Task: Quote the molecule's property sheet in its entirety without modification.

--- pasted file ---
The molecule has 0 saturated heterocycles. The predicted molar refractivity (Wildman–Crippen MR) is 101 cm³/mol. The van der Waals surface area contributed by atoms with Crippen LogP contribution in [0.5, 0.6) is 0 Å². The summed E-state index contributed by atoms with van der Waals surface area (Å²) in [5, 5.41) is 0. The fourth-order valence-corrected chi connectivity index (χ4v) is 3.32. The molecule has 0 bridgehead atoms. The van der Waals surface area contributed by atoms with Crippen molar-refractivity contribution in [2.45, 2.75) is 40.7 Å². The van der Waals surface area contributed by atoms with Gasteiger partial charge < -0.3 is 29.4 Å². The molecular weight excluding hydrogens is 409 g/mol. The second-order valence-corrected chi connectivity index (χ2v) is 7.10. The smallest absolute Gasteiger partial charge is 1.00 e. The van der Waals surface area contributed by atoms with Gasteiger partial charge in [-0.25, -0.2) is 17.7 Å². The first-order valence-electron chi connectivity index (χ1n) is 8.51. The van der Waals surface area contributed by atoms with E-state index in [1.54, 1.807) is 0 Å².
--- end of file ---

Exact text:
The molecule has 0 saturated heterocycles. The predicted molar refractivity (Wildman–Crippen MR) is 101 cm³/mol. The van der Waals surface area contributed by atoms with Crippen LogP contribution in [0.5, 0.6) is 0 Å². The summed E-state index contributed by atoms with van der Waals surface area (Å²) in [5, 5.41) is 0. The fourth-order valence-corrected chi connectivity index (χ4v) is 3.32. The molecule has 0 bridgehead atoms. The van der Waals surface area contributed by atoms with Crippen molar-refractivity contribution in [2.45, 2.75) is 40.7 Å². The van der Waals surface area contributed by atoms with Gasteiger partial charge < -0.3 is 29.4 Å². The molecular weight excluding hydrogens is 409 g/mol. The second-order valence-corrected chi connectivity index (χ2v) is 7.10. The smallest absolute Gasteiger partial charge is 1.00 e. The van der Waals surface area contributed by atoms with Gasteiger partial charge in [-0.25, -0.2) is 17.7 Å². The first-order valence-electron chi connectivity index (χ1n) is 8.51. The van der Waals surface area contributed by atoms with E-state index in [1.54, 1.807) is 0 Å².